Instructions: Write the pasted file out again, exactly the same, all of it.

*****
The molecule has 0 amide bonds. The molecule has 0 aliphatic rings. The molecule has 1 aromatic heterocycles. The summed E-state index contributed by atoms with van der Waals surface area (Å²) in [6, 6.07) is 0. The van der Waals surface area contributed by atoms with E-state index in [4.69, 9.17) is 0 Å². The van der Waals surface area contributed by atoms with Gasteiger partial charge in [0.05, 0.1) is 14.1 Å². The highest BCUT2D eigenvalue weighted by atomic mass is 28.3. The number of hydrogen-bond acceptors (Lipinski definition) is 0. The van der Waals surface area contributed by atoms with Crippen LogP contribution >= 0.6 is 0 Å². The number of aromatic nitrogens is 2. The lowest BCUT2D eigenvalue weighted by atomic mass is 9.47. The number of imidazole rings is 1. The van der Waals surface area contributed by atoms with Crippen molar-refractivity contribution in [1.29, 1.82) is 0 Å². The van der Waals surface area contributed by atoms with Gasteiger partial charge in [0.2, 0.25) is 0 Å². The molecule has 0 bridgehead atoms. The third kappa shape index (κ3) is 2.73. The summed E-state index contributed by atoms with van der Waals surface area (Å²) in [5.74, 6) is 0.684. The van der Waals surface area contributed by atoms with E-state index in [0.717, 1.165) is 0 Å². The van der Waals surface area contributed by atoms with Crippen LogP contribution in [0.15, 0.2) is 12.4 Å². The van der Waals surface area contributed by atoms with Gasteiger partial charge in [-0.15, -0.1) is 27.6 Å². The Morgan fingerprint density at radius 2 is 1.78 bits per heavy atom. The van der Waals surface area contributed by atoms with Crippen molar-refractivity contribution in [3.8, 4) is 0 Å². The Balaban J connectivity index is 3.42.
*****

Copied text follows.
The molecule has 0 amide bonds. The molecule has 0 aliphatic rings. The molecule has 1 aromatic heterocycles. The summed E-state index contributed by atoms with van der Waals surface area (Å²) in [6, 6.07) is 0. The van der Waals surface area contributed by atoms with E-state index in [4.69, 9.17) is 0 Å². The van der Waals surface area contributed by atoms with Gasteiger partial charge in [0.05, 0.1) is 14.1 Å². The highest BCUT2D eigenvalue weighted by atomic mass is 28.3. The number of hydrogen-bond acceptors (Lipinski definition) is 0. The van der Waals surface area contributed by atoms with Crippen LogP contribution >= 0.6 is 0 Å². The number of aromatic nitrogens is 2. The lowest BCUT2D eigenvalue weighted by atomic mass is 9.47. The number of imidazole rings is 1. The van der Waals surface area contributed by atoms with Crippen molar-refractivity contribution in [1.29, 1.82) is 0 Å². The van der Waals surface area contributed by atoms with Gasteiger partial charge in [0.2, 0.25) is 0 Å². The molecule has 0 bridgehead atoms. The third kappa shape index (κ3) is 2.73. The summed E-state index contributed by atoms with van der Waals surface area (Å²) in [5.74, 6) is 0.684. The van der Waals surface area contributed by atoms with E-state index in [0.717, 1.165) is 0 Å². The van der Waals surface area contributed by atoms with Crippen LogP contribution in [0.15, 0.2) is 12.4 Å². The van der Waals surface area contributed by atoms with Gasteiger partial charge in [-0.15, -0.1) is 27.6 Å². The Morgan fingerprint density at radius 2 is 1.78 bits per heavy atom. The van der Waals surface area contributed by atoms with Crippen molar-refractivity contribution in [3.8, 4) is 0 Å². The Balaban J connectivity index is 3.42.